U.S. retail sales climbed 1.1 percent last month compared to August, the biggest monthly gain since February, the Commerce Department said Friday.

Spending on retail goods had risen by 0.3 percent in August and most analysts were forecasting an increase of approximately 0.8 percent in September.

Higher sales were reported in 10 of the 13 main retail categories last month, with car dealerships and clothing outlets leading the way.

Retail sales represent a substantial chunk of consumer spending, which in turn accounts for roughly 70 percent of U.S. economic activity.

The U.S. economy began growing again in July 2009 following the deepest and most prolonged recession in eight decades, but the rate of expansion has been very slow due to high unemployment, stagnation of real wages and consumer caution.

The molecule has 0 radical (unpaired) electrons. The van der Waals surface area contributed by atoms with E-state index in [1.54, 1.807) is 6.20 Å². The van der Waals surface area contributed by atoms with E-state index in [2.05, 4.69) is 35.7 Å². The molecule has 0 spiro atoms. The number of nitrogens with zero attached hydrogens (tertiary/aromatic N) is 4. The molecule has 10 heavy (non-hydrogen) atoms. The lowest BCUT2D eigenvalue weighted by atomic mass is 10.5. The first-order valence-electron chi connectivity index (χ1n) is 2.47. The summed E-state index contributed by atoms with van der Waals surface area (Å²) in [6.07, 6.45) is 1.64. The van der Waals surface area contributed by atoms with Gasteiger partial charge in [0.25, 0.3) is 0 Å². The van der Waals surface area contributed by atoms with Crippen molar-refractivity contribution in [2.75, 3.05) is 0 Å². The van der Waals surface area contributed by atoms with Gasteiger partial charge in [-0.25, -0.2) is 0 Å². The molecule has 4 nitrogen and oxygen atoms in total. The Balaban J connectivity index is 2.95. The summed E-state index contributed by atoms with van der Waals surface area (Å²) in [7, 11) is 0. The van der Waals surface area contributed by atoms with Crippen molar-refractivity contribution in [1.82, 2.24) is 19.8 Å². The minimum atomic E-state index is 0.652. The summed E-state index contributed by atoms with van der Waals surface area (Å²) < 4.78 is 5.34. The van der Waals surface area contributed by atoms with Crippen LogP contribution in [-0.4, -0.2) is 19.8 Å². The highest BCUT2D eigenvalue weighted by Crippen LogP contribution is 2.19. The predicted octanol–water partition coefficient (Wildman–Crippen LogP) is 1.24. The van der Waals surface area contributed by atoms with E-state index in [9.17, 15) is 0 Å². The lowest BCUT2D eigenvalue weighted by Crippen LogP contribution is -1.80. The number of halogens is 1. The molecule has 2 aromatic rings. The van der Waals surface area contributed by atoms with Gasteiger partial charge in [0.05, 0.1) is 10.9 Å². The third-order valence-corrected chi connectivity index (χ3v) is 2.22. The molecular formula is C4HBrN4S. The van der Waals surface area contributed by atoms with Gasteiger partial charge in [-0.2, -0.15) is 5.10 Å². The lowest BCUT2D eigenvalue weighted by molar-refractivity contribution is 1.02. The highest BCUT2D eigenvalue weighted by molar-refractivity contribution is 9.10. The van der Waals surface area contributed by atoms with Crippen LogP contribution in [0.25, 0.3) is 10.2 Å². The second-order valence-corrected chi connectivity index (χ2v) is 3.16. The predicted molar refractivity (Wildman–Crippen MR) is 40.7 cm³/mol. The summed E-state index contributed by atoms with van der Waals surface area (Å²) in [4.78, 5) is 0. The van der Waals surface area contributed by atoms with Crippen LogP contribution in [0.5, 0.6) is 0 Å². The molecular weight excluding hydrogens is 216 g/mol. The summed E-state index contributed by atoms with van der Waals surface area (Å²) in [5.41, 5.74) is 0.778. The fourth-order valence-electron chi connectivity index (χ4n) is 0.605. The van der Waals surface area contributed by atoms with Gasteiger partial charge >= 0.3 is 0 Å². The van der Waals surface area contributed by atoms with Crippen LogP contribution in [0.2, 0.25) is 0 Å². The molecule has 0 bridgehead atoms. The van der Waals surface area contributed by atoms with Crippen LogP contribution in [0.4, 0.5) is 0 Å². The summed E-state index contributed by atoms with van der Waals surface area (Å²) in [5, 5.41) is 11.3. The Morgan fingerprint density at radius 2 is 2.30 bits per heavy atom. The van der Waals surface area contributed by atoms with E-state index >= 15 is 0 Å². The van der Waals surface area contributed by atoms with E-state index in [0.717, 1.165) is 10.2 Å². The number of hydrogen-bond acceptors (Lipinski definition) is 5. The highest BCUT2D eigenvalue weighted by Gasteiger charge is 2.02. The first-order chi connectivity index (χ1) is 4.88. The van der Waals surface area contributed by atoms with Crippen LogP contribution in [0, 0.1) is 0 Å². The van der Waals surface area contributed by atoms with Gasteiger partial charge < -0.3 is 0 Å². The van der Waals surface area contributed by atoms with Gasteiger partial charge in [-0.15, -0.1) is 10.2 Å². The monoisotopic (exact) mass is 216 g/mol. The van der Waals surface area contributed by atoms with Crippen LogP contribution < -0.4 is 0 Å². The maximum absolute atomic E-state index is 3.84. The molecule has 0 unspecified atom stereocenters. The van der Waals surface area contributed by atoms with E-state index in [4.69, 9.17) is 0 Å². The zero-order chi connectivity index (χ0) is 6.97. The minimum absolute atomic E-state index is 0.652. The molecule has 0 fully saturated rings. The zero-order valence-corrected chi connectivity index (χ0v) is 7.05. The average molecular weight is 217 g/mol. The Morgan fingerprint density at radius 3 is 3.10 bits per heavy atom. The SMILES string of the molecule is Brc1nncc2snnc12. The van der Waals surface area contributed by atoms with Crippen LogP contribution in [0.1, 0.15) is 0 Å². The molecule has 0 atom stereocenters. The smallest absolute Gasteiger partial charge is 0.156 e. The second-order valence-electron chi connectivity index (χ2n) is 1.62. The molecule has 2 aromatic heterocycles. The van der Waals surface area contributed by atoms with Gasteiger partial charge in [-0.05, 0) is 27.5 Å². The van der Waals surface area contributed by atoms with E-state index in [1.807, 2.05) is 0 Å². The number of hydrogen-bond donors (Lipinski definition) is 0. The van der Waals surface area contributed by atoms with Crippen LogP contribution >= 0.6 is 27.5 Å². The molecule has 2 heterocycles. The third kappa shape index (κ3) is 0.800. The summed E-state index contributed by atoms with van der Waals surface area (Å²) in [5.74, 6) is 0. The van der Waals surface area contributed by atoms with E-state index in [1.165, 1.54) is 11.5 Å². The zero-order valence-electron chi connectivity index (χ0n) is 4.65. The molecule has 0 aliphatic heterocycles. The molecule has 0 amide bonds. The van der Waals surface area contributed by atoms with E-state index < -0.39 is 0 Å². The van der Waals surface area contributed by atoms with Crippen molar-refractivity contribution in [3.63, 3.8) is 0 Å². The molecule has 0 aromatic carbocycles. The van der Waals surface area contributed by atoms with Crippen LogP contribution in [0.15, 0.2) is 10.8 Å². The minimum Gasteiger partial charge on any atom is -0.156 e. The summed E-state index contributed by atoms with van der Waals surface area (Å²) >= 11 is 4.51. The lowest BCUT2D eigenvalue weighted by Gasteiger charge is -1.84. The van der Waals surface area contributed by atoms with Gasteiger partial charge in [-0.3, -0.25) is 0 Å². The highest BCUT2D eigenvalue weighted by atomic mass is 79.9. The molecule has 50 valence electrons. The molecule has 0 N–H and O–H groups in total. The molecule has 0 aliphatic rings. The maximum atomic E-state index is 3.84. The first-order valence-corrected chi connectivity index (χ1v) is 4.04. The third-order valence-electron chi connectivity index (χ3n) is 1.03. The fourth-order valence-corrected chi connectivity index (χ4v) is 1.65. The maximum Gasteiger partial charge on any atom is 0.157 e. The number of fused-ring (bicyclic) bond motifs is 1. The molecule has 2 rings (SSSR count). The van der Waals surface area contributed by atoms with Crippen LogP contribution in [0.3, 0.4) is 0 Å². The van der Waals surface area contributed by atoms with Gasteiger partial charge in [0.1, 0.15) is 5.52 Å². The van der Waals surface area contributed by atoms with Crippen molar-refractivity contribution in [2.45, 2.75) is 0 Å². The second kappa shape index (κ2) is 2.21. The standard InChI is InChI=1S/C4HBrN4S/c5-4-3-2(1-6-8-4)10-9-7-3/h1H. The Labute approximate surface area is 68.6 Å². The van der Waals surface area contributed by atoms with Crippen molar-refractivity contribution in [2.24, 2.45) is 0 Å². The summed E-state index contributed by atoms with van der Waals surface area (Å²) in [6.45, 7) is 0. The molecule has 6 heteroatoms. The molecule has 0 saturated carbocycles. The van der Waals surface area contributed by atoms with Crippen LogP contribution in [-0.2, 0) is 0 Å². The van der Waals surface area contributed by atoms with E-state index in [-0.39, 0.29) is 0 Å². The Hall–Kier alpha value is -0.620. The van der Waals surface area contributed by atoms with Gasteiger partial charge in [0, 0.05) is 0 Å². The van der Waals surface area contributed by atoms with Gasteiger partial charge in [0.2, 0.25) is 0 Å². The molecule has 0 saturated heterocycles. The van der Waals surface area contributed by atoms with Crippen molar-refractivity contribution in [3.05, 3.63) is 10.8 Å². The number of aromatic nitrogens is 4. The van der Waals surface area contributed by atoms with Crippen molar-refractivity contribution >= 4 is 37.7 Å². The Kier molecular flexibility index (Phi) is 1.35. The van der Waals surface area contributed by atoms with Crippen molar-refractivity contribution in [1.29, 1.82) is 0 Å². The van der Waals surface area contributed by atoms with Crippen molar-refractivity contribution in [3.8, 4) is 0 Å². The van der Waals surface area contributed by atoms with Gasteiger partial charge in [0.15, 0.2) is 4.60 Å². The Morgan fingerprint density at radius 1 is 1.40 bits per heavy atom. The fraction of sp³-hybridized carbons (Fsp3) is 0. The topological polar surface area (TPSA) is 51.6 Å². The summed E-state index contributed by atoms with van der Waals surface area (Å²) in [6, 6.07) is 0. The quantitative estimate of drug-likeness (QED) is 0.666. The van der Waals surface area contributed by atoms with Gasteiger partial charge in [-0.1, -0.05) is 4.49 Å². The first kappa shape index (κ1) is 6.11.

Auto sales rose 3.5 percent in September, the biggest monthly increase in a year and a half, with manufacturers selling almost 1 million units.

According to Autodata Corporation, which tracks auto sales, cars and light trucks sold at a seasonally adjusted annual rate of 13.1 million units in September.

That rate had climbed to as high as 13.2 million units in April before dropping due to a decline in the supply of cars and parts stemming from Japan's devastating March 11 earthquake and tsunami.

Excluding the auto sector, retail sales in September rose 0.6 percent, or two-tenths of a point above analysts' forecasts.